How To Get More Done in a Day


Be More Productive and Get More Done in a Day

“So much to do, so little time” is a phrase many of us can relate to. Professional tasks, social commitments and responsibilities at home can be a lot to manage and can leave us feeling tired, overwhelmed and mentally drained. But it doesn’t have to be like this!

There are many moments throughout your day that can be improved when you take the time to focus on yourself and your priorities. Productivity isn’t all about just getting stuff done — it’s getting it done well so that we have time for the things in life that really matter. We’ve created a timeline of typical daily tasks and how you can update your lifestyle to get more done. Read on to learn how to decrease your stress, sleep better and feel more prepared!

Wake Up and Get Going

6:00 AM Wake Up and Get Going

  • Don’t check your phone first thing in the morning. Avoid screen time until after breakfast, and allow yourself to focus on your own intentions for the day rather than the needs of others.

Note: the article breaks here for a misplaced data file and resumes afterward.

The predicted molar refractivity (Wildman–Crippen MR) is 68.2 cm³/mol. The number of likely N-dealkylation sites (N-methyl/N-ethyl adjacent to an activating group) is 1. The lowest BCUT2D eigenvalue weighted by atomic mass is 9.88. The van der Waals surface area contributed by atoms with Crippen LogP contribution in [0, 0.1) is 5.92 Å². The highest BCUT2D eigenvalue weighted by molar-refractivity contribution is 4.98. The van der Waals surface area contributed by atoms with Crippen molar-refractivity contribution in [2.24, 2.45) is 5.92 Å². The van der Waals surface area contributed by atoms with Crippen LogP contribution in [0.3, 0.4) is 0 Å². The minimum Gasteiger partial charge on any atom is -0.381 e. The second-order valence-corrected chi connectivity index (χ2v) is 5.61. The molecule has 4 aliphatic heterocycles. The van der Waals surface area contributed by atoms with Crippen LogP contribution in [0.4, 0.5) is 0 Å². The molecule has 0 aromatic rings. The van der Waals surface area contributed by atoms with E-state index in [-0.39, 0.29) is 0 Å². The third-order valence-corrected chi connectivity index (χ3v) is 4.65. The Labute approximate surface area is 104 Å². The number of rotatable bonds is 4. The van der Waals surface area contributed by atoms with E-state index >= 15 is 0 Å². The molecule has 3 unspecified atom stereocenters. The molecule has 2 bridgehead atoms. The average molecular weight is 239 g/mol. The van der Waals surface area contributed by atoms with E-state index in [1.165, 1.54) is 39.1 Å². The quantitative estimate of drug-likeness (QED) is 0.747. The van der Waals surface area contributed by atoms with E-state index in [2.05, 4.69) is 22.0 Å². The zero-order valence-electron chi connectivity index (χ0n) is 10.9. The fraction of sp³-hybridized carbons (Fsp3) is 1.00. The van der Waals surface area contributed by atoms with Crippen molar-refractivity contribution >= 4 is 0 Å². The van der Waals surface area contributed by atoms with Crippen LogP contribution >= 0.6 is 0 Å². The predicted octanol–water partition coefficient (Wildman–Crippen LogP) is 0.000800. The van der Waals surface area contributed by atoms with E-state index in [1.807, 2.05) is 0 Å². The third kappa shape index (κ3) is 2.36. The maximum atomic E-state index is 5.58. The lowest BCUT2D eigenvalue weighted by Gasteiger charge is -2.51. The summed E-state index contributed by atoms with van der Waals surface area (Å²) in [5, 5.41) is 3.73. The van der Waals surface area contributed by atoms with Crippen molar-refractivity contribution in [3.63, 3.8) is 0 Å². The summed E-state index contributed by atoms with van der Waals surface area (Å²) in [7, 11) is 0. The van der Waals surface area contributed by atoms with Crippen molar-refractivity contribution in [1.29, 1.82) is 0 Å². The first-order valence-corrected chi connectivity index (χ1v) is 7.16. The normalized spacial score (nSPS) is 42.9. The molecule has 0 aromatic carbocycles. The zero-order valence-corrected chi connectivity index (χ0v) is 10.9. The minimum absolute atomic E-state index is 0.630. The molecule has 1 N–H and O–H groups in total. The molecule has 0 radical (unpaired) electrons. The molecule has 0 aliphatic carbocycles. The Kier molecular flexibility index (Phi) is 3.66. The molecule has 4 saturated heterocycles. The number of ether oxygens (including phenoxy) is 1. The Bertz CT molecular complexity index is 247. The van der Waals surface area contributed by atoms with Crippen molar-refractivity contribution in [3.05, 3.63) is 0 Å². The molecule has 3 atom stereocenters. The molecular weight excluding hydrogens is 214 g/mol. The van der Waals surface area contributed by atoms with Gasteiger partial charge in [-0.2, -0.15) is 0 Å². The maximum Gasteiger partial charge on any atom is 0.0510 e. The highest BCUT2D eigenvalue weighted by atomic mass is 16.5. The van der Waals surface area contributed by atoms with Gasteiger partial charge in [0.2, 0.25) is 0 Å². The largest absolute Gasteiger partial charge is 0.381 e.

• Start your day with stretches. Focus on shaking that sluggish feeling and get ready to focus on the task ahead.
Set Today’s Goals

6:15 AM Set Today’s Goals

  • While you eat your breakfast, consider what you want to accomplish for the day and make a mental note or write it down on paper or in your phone. Studies show that those who have concrete goals tend to have higher confidence and a strong feeling of control.1
  • Set the tone for the rest of your day. Things can always veer off course and while unexpected challenges are normal, you want to set yourself up for success from the first moment you arise. Try to sustain your momentum throughout the day.

6:30 AM Breakfast

  • It's called breakfast for a reason: Your body has been fasting overnight and the morning is the time to refuel. Don't shortchange yourself; start your day off properly. A healthy (and quick) breakfast provides more energy, improves your short-term memory and increases your ability to concentrate for long periods of time.1
  • Drink a glass of lemon water to help naturally jumpstart your awareness. Lemons contain potassium, vitamin C and antioxidants that help improve nutrient absorption and stimulate your system, helping you wake up from the inside out.1
Work Out

7:00 AM Work Out

  • Make time for a daily workout. Adding in something new to your daily routine may seem like the opposite of getting more time. However, research shows that people who exercise regularly have more energy and better focus.1
  • Not sure where to fit it all in? Start at 10 minutes a day and work your way up if you can. Sneak in a session before work, during your lunch break or sometime more creative.

7:30 AM Commute

  • If you drive: